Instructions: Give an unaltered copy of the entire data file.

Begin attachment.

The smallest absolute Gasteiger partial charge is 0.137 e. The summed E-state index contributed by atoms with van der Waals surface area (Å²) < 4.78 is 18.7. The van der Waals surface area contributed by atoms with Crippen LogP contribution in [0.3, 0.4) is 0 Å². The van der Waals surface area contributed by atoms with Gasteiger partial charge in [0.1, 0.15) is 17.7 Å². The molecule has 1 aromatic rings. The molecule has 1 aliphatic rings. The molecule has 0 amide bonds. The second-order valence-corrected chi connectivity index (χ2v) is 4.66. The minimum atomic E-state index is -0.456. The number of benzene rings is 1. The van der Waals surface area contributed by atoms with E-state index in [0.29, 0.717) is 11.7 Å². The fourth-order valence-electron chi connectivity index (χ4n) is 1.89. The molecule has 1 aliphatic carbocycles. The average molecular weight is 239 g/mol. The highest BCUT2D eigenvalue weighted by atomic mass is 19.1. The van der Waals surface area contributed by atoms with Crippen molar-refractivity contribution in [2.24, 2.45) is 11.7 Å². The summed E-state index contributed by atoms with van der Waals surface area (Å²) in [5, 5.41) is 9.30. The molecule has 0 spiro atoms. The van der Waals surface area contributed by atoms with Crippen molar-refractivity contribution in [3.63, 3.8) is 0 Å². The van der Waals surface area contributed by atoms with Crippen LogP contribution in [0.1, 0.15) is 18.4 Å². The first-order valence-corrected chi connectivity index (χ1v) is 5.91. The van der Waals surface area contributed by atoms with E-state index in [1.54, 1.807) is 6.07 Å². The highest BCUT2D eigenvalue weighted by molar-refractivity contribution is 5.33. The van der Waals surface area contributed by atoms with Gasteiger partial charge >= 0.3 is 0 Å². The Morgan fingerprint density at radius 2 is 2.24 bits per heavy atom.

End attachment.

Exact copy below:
The smallest absolute Gasteiger partial charge is 0.137 e. The summed E-state index contributed by atoms with van der Waals surface area (Å²) < 4.78 is 18.7. The van der Waals surface area contributed by atoms with Crippen LogP contribution in [0.3, 0.4) is 0 Å². The van der Waals surface area contributed by atoms with Gasteiger partial charge in [0.1, 0.15) is 17.7 Å². The molecule has 1 aromatic rings. The molecule has 1 aliphatic rings. The molecule has 0 amide bonds. The second-order valence-corrected chi connectivity index (χ2v) is 4.66. The minimum atomic E-state index is -0.456. The number of benzene rings is 1. The van der Waals surface area contributed by atoms with E-state index in [0.29, 0.717) is 11.7 Å². The fourth-order valence-electron chi connectivity index (χ4n) is 1.89. The molecule has 1 aliphatic carbocycles. The average molecular weight is 239 g/mol. The highest BCUT2D eigenvalue weighted by atomic mass is 19.1. The van der Waals surface area contributed by atoms with Crippen molar-refractivity contribution in [2.24, 2.45) is 11.7 Å². The summed E-state index contributed by atoms with van der Waals surface area (Å²) in [5, 5.41) is 9.30. The molecule has 0 spiro atoms. The van der Waals surface area contributed by atoms with Crippen molar-refractivity contribution in [3.63, 3.8) is 0 Å². The van der Waals surface area contributed by atoms with Crippen LogP contribution in [0.1, 0.15) is 18.4 Å². The first-order valence-corrected chi connectivity index (χ1v) is 5.91. The van der Waals surface area contributed by atoms with E-state index in [1.54, 1.807) is 6.07 Å². The highest BCUT2D eigenvalue weighted by molar-refractivity contribution is 5.33. The van der Waals surface area contributed by atoms with Gasteiger partial charge >= 0.3 is 0 Å². The Morgan fingerprint density at radius 2 is 2.24 bits per heavy atom.